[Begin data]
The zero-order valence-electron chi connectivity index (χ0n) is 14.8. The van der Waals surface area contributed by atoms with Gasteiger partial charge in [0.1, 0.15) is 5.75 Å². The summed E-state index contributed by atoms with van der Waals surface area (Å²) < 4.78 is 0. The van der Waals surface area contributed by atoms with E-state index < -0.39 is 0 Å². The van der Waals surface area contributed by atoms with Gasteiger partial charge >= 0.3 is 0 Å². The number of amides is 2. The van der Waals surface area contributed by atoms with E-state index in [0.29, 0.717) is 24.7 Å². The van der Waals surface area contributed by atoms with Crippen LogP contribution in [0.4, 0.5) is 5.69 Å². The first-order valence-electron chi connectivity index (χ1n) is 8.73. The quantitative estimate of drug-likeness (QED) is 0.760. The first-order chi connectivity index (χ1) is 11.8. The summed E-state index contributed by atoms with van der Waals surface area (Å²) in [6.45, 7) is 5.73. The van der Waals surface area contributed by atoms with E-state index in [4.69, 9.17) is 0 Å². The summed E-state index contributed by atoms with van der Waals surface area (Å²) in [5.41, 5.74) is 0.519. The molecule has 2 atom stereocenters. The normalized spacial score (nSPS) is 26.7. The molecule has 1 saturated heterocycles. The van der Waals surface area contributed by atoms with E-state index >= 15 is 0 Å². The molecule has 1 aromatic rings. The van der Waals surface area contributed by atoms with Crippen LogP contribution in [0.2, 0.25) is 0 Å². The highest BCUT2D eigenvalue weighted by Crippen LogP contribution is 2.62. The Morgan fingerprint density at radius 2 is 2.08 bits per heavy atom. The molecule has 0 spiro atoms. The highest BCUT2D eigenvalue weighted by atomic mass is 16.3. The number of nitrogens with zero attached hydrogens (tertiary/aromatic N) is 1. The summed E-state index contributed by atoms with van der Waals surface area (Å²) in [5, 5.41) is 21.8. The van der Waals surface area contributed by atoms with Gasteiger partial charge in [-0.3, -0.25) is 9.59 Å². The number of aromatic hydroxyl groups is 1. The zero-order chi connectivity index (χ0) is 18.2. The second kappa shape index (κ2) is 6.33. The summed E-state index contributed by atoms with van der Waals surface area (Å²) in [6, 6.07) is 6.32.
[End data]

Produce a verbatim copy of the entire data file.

The zero-order valence-electron chi connectivity index (χ0n) is 14.8. The van der Waals surface area contributed by atoms with Gasteiger partial charge in [0.1, 0.15) is 5.75 Å². The summed E-state index contributed by atoms with van der Waals surface area (Å²) < 4.78 is 0. The van der Waals surface area contributed by atoms with E-state index < -0.39 is 0 Å². The van der Waals surface area contributed by atoms with Gasteiger partial charge >= 0.3 is 0 Å². The number of amides is 2. The van der Waals surface area contributed by atoms with E-state index in [0.29, 0.717) is 24.7 Å². The van der Waals surface area contributed by atoms with Crippen LogP contribution in [0.4, 0.5) is 5.69 Å². The first-order valence-electron chi connectivity index (χ1n) is 8.73. The quantitative estimate of drug-likeness (QED) is 0.760. The first-order chi connectivity index (χ1) is 11.8. The summed E-state index contributed by atoms with van der Waals surface area (Å²) in [6.45, 7) is 5.73. The van der Waals surface area contributed by atoms with E-state index in [4.69, 9.17) is 0 Å². The summed E-state index contributed by atoms with van der Waals surface area (Å²) in [5.41, 5.74) is 0.519. The molecule has 2 atom stereocenters. The normalized spacial score (nSPS) is 26.7. The molecule has 1 saturated heterocycles. The van der Waals surface area contributed by atoms with E-state index >= 15 is 0 Å². The molecule has 1 aromatic rings. The van der Waals surface area contributed by atoms with Crippen LogP contribution in [0.2, 0.25) is 0 Å². The highest BCUT2D eigenvalue weighted by Crippen LogP contribution is 2.62. The Morgan fingerprint density at radius 2 is 2.08 bits per heavy atom. The molecule has 0 spiro atoms. The highest BCUT2D eigenvalue weighted by atomic mass is 16.3. The number of nitrogens with zero attached hydrogens (tertiary/aromatic N) is 1. The summed E-state index contributed by atoms with van der Waals surface area (Å²) in [5, 5.41) is 21.8. The van der Waals surface area contributed by atoms with Gasteiger partial charge in [-0.3, -0.25) is 9.59 Å². The number of aromatic hydroxyl groups is 1. The zero-order chi connectivity index (χ0) is 18.2. The second kappa shape index (κ2) is 6.33. The summed E-state index contributed by atoms with van der Waals surface area (Å²) in [6, 6.07) is 6.32.